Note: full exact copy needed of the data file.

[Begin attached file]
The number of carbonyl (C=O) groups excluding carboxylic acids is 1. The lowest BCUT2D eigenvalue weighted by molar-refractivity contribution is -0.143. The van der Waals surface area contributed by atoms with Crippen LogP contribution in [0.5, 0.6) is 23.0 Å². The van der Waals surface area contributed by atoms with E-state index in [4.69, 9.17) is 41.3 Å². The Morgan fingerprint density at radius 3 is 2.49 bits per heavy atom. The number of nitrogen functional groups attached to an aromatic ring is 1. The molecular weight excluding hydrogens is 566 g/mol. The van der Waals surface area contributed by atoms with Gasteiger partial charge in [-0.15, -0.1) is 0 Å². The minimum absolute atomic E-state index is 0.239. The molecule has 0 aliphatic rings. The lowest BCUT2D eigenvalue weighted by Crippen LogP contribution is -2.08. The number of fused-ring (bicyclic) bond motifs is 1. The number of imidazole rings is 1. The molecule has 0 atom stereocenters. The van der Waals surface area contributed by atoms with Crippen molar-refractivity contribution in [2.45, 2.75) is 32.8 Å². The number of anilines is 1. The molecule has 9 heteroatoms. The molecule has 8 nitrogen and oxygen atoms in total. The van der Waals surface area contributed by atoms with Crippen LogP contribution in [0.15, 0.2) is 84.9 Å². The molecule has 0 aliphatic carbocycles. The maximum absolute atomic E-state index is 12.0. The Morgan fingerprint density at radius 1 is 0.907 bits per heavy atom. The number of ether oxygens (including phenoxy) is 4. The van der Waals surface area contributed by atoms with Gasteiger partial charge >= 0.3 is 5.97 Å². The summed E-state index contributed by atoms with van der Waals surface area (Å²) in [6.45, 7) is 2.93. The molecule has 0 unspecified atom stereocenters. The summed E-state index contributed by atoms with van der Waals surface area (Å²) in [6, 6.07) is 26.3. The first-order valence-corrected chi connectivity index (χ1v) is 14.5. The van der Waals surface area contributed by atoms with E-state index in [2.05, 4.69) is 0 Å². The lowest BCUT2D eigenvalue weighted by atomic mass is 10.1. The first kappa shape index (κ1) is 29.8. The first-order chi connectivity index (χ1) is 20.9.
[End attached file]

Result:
The number of carbonyl (C=O) groups excluding carboxylic acids is 1. The lowest BCUT2D eigenvalue weighted by molar-refractivity contribution is -0.143. The van der Waals surface area contributed by atoms with Crippen LogP contribution in [0.5, 0.6) is 23.0 Å². The van der Waals surface area contributed by atoms with E-state index in [4.69, 9.17) is 41.3 Å². The Morgan fingerprint density at radius 3 is 2.49 bits per heavy atom. The number of nitrogen functional groups attached to an aromatic ring is 1. The molecular weight excluding hydrogens is 566 g/mol. The van der Waals surface area contributed by atoms with Gasteiger partial charge in [-0.15, -0.1) is 0 Å². The minimum absolute atomic E-state index is 0.239. The molecule has 0 aliphatic rings. The lowest BCUT2D eigenvalue weighted by Crippen LogP contribution is -2.08. The number of fused-ring (bicyclic) bond motifs is 1. The number of imidazole rings is 1. The molecule has 0 atom stereocenters. The van der Waals surface area contributed by atoms with Crippen molar-refractivity contribution in [2.45, 2.75) is 32.8 Å². The number of anilines is 1. The molecule has 9 heteroatoms. The molecule has 8 nitrogen and oxygen atoms in total. The van der Waals surface area contributed by atoms with Crippen LogP contribution in [0.15, 0.2) is 84.9 Å². The molecule has 0 aliphatic carbocycles. The maximum absolute atomic E-state index is 12.0. The Morgan fingerprint density at radius 1 is 0.907 bits per heavy atom. The number of ether oxygens (including phenoxy) is 4. The van der Waals surface area contributed by atoms with Gasteiger partial charge >= 0.3 is 5.97 Å². The summed E-state index contributed by atoms with van der Waals surface area (Å²) in [6.45, 7) is 2.93. The molecule has 0 unspecified atom stereocenters. The summed E-state index contributed by atoms with van der Waals surface area (Å²) in [6, 6.07) is 26.3. The first-order valence-corrected chi connectivity index (χ1v) is 14.5. The van der Waals surface area contributed by atoms with E-state index in [2.05, 4.69) is 0 Å². The lowest BCUT2D eigenvalue weighted by atomic mass is 10.1. The first kappa shape index (κ1) is 29.8. The first-order chi connectivity index (χ1) is 20.9.